The Jesuits have always acted as a sort of 'forlorn hope' of Missions. Where others could not think it justifiable to venture, they would go forth to almost certain death, fearless--for death to them meant the much desired crown of martyrdom; and so, hungering for the souls of the Red men, they pressed ever westward, and were most of them murdered sooner or later. But what matter? There was always another Father ready to step into his comrade's place the moment he fell.
In 1641, some of the Algonquins had gone south to their brethren on Lake Huron to celebrate with them the Feast of the Dead--a feast which took place only once in ten or twelve years. Here they met the Jesuits who were working in that district, and in the following year two of the Fathers journeyed the 250 miles to the 'Sault.' Over 2,000 Indians had assembled to greet them; they were only too glad to be doctored and taught, and some of them were admitted at once to Holy Baptism--apparently without due preparation. Then the wonderful Indian summer of late autumn drew on; the trees were rich with every imaginable tint, and the most beautiful effects of mist stole up from the dark earth and its thousand-hued carpet of leaves. Beautiful, but dangerous too, and the Fathers began to sicken from exposure and hardships. Moreover, they had other children waiting elsewhere to be cared for, so they must needs turn a deaf ear to the entreaties that they would not depart. 'Stay with us!' cried one of the 'braves,' stretching out his hands beseechingly, 'Stay with us, and we will embrace you like brothers; we will learn from you the prayer of the French, and will be obedient to your word.' Not yet, however, could the Fathers stay. They raised a large cross on the river-bank to show that so far the Faith had come, and amid much grief on both sides they stepped into their canoes, and the sound of their paddles died away as they descended the river.
Twenty years went by, and the Fathers came again. They built a tiny chapel, and on its walls Père Jacques Marquette drew pictures of sacred story by which to teach the Indians. Thus, step by step, these were taught and baptised into the Church Militant. They were claimed also as subjects of the King of France. So things went on for a hundred years, till in the middle of the eighteenth century the struggle for supremacy between the French and the English seemed to encircle the globe. In India, Clive foiled the attempts of Dupleix and began, in fact, the Empire of England in the East; the victories of Minden and of Quiberon crippled the aspirations of France in Europe, and in the same year, 1758, the campaign planned by Pitt across the Atlantic, and organised with such consummate skill by Sir Jeffry, afterwards Lord Amherst, put an end to French rule on the new continent, though, indirectly, it caused later the loss of half that continent to the British flag. Wolfe's victory on the heights of Abraham gained Canada for England, but it set the southern colonists free from a dangerous neighbour and led to the independence of the United States.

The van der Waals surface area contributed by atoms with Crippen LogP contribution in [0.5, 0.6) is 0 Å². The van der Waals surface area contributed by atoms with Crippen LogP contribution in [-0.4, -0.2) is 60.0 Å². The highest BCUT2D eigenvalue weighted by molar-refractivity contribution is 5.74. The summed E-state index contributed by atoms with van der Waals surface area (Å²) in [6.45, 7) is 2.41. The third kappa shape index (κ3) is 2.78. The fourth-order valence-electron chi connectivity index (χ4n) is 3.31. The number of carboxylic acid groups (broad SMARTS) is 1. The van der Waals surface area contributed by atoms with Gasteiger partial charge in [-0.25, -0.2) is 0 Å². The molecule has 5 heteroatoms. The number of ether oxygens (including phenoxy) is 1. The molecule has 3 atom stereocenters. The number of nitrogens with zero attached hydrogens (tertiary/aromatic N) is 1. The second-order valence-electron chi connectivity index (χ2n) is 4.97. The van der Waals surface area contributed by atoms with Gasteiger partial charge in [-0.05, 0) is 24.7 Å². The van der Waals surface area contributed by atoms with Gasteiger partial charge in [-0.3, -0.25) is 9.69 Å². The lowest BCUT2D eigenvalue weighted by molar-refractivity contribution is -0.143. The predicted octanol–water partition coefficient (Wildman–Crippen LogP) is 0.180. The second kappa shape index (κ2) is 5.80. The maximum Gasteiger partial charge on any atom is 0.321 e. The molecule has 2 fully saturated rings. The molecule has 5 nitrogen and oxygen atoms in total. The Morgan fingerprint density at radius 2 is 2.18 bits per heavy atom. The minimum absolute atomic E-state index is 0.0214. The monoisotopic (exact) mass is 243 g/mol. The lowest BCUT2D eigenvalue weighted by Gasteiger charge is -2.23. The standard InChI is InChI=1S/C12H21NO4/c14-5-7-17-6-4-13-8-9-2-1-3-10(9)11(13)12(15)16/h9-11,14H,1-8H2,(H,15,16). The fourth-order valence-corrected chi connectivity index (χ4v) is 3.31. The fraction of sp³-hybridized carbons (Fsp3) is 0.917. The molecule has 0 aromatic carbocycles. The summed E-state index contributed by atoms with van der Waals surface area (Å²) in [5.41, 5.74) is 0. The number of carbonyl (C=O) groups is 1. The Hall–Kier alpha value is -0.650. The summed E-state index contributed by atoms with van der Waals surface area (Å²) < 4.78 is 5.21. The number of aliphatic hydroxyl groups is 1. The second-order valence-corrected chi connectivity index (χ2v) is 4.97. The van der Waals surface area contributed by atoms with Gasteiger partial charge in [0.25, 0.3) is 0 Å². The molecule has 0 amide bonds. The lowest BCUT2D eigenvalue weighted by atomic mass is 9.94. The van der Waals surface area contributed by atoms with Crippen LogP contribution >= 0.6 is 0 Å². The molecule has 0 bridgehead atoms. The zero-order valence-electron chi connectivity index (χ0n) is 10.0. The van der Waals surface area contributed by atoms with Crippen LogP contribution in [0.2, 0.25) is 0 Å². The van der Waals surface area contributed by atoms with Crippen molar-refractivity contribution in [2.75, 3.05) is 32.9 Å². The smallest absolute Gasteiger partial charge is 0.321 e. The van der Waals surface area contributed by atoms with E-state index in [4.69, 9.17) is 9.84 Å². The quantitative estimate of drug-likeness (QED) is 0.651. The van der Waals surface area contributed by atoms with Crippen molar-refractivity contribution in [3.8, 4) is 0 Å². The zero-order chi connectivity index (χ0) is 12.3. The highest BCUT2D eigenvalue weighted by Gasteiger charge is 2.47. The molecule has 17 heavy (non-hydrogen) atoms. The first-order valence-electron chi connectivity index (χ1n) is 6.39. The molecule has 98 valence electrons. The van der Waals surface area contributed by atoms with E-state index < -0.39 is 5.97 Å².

The change of rule must have perplexed the Indians; they were attached to the French Government, but the English proved to be just and considerate rulers. They were attached, also, to the faith of the French, which the Fathers had brought them at so great peril: in this they found no change, for their new rulers, just in political matters, took no thought for the souls of their new subjects. Those already won by the Jesuits were left in their care, and those still pagans were left in their paganism. In 1760, the first English clergyman who visited Upper Canada as chaplain to an American regiment wrote: 'I am informed there are no nations bordering upon the five great lakes or the banks of the Ohio or the Mississippi all the way to Louisiana but what are supplied with priests and schoolmasters and have very decent places of worship with every splendid utensil of their religion. How ought we to blush at our coldness and shameful indifference in the propagation of our most excellent religion! . . . The Indians themselves are not wanting in making very pertinent reflections upon our inattention to these points.'